Promising future for planting by machine

Department of Conservation —  13/04/2018 — Leave a comment

By Sue Streatfield, Partnerships Ranger

Last year we shared the story about an Aussie invention that could sow the seeds of native trees and shrubs directly into the ground, offering a cost-effective, labour-saving alternative to planting.

New Zealand’s first ‘direct seeder’ was made to order early last year and shipped across the Tasman to the Alexandra workshop in time for spring.

Project manager, Tim Whittaker, with the direct seeder at a site near Wanaka. Photo: Toby Jones.

Project manager, Tim Whittaker, with the direct seeder at a site near Wanaka.
Photo: Toby Jones

In advance of its debut, considerable work was done selecting properties and sites, spraying, and collecting, cleaning and storing native seed. A seeding plan was developed for each property which included site details, GPS points, photos and recommended species lists.

DOC staff, property owners and seed collectors all played a key role in getting the seeder ready. An Aussie volunteer also crossed the ditch to help DOC staff break in the new recruit.

The direct seeder is made up of a scalping disc, a calibrated twin seedbox for small and large seed and a press wheel. The hydraulics are controlled via a cable connected through to the vehicle cabin, so that the whole operation can be done by a solo operator. The disc scalps a furrow around 1.5 inches deep and 5 inches wide, creating a clean seed bed. The large seed type is deposited 1 inch deep into the soil, while the small seed is sprinkled on the soil surface and firmed down by a press wheel.

Disc and large seed tyne at work. Photo: Tim Whittaker.

Disc and large seed tyne at work.
Photo: Tim Whittaker

Six properties and 12 sites were selected across Canterbury, Otago and Southland representing a range of sites, soils, and landscapes. Located near Methven, Ashburton, Wanaka, Alexandra, Gore and Invercargill, each site proved vastly different. The sites presented a diversity of challenges ranging from pasture competition, bone dry conditions, waterlogging, and hare invasions.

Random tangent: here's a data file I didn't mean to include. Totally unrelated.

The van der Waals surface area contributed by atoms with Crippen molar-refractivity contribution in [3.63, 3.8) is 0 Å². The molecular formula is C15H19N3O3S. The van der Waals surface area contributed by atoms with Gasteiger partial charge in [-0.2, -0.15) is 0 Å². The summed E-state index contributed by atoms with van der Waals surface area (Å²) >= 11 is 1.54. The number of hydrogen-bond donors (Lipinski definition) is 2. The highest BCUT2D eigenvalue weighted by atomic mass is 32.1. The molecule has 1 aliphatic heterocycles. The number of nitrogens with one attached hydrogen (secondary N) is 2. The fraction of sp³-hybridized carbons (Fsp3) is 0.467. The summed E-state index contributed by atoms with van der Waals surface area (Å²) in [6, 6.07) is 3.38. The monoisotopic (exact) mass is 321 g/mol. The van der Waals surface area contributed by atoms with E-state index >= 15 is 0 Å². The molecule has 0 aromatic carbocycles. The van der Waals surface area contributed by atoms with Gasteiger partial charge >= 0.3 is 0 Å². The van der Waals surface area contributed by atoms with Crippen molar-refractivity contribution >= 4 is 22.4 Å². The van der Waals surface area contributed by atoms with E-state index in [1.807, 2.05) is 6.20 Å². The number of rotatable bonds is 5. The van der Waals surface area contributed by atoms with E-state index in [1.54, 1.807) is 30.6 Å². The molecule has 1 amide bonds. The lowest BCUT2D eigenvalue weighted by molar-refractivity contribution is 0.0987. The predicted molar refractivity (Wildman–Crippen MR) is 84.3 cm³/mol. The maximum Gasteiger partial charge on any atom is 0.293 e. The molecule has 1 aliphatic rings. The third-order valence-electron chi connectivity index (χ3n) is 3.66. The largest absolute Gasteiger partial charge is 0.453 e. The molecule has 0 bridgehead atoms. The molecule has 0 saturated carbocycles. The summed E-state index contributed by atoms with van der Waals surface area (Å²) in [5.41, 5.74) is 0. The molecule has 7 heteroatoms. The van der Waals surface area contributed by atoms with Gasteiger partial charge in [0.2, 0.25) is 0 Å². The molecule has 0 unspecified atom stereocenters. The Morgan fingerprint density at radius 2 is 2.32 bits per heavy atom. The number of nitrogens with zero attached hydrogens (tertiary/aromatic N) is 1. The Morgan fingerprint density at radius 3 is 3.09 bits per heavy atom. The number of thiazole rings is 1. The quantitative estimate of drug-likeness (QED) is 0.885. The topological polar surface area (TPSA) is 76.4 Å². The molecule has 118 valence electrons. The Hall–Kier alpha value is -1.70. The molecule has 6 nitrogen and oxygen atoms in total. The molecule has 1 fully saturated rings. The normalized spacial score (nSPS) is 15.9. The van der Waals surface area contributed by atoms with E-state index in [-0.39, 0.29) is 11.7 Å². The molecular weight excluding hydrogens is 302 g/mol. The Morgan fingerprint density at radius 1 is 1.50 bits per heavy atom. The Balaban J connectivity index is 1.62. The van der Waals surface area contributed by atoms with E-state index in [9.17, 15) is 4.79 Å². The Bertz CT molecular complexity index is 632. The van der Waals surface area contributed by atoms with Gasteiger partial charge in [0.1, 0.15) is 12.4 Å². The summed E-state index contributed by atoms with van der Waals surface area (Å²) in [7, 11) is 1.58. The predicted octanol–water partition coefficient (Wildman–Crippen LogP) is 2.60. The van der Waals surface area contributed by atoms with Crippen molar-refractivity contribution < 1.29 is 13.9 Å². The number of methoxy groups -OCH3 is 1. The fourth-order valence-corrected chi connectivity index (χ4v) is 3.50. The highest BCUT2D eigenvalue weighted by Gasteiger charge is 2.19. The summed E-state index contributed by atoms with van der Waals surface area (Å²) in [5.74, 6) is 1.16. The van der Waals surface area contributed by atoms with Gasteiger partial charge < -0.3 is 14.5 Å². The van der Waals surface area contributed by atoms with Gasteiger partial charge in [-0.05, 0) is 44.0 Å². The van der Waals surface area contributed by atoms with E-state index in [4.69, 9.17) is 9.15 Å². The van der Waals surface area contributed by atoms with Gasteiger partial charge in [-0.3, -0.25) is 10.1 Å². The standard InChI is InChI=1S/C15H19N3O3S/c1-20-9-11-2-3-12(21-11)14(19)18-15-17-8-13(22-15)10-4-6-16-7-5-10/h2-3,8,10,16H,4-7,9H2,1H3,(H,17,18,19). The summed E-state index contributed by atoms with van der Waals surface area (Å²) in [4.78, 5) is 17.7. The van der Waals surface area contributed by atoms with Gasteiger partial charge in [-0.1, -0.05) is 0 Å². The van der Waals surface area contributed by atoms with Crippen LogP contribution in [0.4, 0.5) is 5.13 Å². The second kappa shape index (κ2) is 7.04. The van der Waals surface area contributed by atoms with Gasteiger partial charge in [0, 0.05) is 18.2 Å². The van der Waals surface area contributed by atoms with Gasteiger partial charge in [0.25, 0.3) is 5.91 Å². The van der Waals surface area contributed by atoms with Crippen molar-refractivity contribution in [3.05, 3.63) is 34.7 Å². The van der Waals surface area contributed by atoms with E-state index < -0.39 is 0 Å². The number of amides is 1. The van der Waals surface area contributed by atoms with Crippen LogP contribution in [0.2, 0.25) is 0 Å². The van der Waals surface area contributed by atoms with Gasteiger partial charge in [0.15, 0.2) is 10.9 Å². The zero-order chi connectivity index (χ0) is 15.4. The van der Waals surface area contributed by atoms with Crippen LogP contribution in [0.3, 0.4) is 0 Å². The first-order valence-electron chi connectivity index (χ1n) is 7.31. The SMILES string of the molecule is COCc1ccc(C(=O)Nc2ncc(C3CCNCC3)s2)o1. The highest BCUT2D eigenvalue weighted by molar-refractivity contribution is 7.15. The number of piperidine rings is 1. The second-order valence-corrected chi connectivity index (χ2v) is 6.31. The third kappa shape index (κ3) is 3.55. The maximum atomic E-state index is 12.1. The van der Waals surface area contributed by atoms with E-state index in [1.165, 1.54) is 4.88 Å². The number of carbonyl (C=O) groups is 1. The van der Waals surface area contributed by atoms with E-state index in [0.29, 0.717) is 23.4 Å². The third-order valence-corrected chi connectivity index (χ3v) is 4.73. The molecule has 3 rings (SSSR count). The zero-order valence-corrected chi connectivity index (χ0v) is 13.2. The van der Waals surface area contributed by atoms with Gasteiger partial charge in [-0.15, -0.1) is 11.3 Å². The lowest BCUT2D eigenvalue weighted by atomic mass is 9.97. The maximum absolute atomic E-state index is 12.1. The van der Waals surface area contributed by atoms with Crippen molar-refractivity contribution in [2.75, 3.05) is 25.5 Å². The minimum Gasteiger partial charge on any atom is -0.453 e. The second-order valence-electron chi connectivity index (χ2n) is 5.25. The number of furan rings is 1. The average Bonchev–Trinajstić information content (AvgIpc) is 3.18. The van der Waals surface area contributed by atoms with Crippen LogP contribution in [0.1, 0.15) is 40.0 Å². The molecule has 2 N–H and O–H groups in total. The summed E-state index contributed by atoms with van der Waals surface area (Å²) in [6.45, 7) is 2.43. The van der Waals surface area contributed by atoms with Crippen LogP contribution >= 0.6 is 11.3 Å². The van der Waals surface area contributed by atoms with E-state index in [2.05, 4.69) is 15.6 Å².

All sites were fenced/free of stock, arable, accessible, flat or gently sloping and owned by willing land-managers who were up for a challenge. An average of 1 to 2 km of seeding was undertaken across each site.

Large seed mix, including kowhai, coprosma, flax, and cabbage tree. Photo: Toby Jones

Large seed mix, including kowhai, coprosma, flax, and cabbage tree.
Photo: Toby Jones

Formal monitoring is planned for each site this year, however early observations at some of the sites is most promising with early germination of mānuka, pittosporum and hebe. Living proof that some New Zealand species can be established using this revolutionary method. Early germination is critical for giving plants the head start needed to eventually outcompete surrounding pastures. It is anticipated that as the seasons progress, environmental triggers will prompt more species to germinate.

Early germination at Waituna, Southland, 4 months after seeding. Photo: Tim Whittaker.

Early germination at Waituna, Southland, 4 months after seeding.
Photo: Tim Whittaker

Most of the seed collected for the direct seeder trials was sent to the horticulture programme within the Otago Corrections Facility for cleaning. Batches of seed destined for each site were also sent for germination testings. This was undertaken to determine the viability of species and batches of seed. The germination rates mirror closely the field results suggesting that viability, rather than the delivery, plays a significant role in success.

Seed germination at the Otago Corrections Facility for the Waituna site. Photo: Kushler Glover.

Seed germination at the Otago Corrections Facility for the Waituna site.
Photo: Kushler Glover

One of the biggest challenges ahead is trialling some post seeding weed control treatments, as the short lead time for the trials meant that we could only do one weed spray, rather than the preferred two, resulting in unwanted competition at some sites.

The learning curve is long and steep, but so far the future looks bright for direct seeding in New Zealand and our ability to offer cost-effective solutions for improving conservation on farms, including riparian restoration, shelterbelts, windbreaks and wildlife corridors. Direct seeded vegetation could also contribute to landscape scale re-connection, water catchment restoration, post fire recovery, greenhouse gas sequestration and benefits for the mānuka honey industry.

The seeder in action near Alexandra. Photo: Tim Whittaker.

The seeder in action near Alexandra.
Photo: Tim Whittaker

This year the project will add more properties in landscapes we haven’t trialled yet, experiment with autumn seeding trials and refine the best site preparation and seed mix needed for each site.

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